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Congress should offer planning grants for regions that want to create alternative types of STEM high schools or universities.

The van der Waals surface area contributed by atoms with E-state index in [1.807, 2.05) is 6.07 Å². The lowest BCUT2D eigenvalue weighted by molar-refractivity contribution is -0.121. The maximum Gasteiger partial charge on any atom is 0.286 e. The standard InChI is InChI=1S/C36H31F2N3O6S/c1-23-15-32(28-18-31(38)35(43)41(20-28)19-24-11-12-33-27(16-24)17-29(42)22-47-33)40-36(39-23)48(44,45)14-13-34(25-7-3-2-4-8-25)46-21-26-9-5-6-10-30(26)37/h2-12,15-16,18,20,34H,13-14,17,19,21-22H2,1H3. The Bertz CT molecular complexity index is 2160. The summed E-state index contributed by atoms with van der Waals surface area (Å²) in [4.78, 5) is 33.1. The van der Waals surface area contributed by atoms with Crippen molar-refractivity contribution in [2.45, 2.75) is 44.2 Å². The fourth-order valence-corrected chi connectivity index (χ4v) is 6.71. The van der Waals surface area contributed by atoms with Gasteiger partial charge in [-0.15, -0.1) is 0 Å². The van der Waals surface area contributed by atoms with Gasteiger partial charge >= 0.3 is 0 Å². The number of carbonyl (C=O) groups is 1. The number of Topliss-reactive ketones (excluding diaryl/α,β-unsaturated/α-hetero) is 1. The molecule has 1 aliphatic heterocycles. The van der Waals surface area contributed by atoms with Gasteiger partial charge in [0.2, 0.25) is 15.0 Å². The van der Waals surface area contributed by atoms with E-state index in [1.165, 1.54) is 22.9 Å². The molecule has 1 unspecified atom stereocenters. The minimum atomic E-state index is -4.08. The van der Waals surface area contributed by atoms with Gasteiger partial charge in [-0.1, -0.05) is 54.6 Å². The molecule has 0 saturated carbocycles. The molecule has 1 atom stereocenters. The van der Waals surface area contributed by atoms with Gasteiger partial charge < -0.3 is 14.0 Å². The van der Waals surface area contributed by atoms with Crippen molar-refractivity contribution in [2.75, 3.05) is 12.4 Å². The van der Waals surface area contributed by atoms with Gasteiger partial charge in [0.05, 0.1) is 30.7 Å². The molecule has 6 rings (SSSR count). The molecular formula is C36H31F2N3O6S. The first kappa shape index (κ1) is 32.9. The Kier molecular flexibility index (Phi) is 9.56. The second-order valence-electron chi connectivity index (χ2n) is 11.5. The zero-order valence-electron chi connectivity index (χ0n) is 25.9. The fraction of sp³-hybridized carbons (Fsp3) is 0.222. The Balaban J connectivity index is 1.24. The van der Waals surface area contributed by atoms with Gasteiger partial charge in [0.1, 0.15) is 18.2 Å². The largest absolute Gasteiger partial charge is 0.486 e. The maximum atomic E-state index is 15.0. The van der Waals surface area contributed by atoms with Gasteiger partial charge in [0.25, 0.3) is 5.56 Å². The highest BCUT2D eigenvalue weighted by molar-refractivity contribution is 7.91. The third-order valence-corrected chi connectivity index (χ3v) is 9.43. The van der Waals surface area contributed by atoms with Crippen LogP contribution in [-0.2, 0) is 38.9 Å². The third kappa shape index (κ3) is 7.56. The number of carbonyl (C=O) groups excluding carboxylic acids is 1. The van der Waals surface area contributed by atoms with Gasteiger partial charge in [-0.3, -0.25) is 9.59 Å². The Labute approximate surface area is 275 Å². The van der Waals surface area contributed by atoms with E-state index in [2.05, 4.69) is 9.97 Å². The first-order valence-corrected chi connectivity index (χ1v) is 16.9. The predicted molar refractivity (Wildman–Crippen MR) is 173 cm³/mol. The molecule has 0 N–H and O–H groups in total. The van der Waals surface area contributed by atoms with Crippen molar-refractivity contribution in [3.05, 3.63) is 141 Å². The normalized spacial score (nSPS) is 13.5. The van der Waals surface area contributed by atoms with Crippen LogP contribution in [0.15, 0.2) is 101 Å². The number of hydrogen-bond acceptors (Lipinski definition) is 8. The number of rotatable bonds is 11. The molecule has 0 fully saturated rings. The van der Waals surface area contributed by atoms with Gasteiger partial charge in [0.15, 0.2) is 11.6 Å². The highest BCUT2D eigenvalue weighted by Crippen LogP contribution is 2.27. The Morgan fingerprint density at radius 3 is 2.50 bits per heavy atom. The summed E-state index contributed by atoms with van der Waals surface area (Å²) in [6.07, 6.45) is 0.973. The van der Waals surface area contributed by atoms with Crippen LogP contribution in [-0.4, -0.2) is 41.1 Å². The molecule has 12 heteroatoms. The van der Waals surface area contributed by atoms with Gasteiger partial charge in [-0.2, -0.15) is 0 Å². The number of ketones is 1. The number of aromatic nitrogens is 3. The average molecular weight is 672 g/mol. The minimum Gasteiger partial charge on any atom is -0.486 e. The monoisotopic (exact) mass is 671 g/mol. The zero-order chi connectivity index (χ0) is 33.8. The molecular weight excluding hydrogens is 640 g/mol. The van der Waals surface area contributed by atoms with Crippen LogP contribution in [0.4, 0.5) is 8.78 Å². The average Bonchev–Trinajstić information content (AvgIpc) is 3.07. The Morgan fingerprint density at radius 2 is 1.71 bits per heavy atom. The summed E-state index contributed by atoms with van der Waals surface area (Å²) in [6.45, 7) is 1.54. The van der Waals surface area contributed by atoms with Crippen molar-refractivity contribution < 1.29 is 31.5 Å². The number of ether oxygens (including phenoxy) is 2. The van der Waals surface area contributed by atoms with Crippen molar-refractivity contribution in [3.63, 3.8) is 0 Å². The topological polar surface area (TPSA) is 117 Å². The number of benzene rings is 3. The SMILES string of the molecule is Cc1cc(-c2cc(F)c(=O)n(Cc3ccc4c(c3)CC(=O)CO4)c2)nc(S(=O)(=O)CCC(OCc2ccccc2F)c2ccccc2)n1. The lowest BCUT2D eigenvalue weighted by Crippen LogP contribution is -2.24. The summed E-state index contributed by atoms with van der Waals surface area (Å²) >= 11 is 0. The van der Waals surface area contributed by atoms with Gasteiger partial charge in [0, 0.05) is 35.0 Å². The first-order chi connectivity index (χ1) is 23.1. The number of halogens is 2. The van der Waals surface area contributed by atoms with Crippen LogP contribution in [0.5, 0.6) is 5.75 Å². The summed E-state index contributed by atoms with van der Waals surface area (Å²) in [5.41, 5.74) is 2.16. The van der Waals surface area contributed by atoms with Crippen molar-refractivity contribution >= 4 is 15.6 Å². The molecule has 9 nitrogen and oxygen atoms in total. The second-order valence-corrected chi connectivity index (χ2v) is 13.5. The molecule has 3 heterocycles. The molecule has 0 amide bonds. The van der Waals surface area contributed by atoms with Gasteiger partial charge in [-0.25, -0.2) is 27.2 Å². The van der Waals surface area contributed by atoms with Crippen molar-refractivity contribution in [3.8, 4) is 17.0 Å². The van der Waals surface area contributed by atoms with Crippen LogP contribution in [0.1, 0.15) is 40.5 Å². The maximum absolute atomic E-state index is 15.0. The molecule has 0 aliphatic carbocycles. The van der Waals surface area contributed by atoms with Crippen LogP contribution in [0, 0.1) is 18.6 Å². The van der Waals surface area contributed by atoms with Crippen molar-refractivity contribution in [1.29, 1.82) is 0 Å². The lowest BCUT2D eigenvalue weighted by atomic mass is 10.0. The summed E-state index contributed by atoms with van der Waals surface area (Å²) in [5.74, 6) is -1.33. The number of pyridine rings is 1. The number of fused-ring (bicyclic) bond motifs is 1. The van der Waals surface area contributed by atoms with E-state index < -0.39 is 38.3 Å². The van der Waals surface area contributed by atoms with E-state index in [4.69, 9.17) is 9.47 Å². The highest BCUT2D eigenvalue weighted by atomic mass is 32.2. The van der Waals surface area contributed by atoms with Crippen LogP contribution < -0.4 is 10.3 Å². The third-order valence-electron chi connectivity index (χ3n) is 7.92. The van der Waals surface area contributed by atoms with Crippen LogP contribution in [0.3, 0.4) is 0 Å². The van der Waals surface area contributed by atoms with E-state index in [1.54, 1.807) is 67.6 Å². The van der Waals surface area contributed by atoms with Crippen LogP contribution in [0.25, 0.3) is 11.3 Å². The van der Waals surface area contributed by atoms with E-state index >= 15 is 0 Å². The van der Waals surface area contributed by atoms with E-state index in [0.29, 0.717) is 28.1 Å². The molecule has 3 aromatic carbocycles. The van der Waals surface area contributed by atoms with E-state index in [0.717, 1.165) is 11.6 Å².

In recent years, a number of new high schools and universities with unique approaches to STEM education have opened. These institutions champion an experiential learning model and all teaching is STEM- or technology-oriented and done on an interdisciplinary basis, with students required to complete internships with companies, helping them to solve real engineering and technical problems. Public policy should support states and regions as they try to develop alternative types of STEM-oriented high schools and universities because it’s very difficult to conceptualize new approaches; coordinate a wide range of regional and state actors across industry, academia (including faculty and students), community, and government; construct new facilities; etc. Therefore, Congress should allocate $10 million for the National Science Foundation, through the existing Transforming Institution Grants program, to offer planning grants for regions looking to create new kinds of STEM high schools or universities.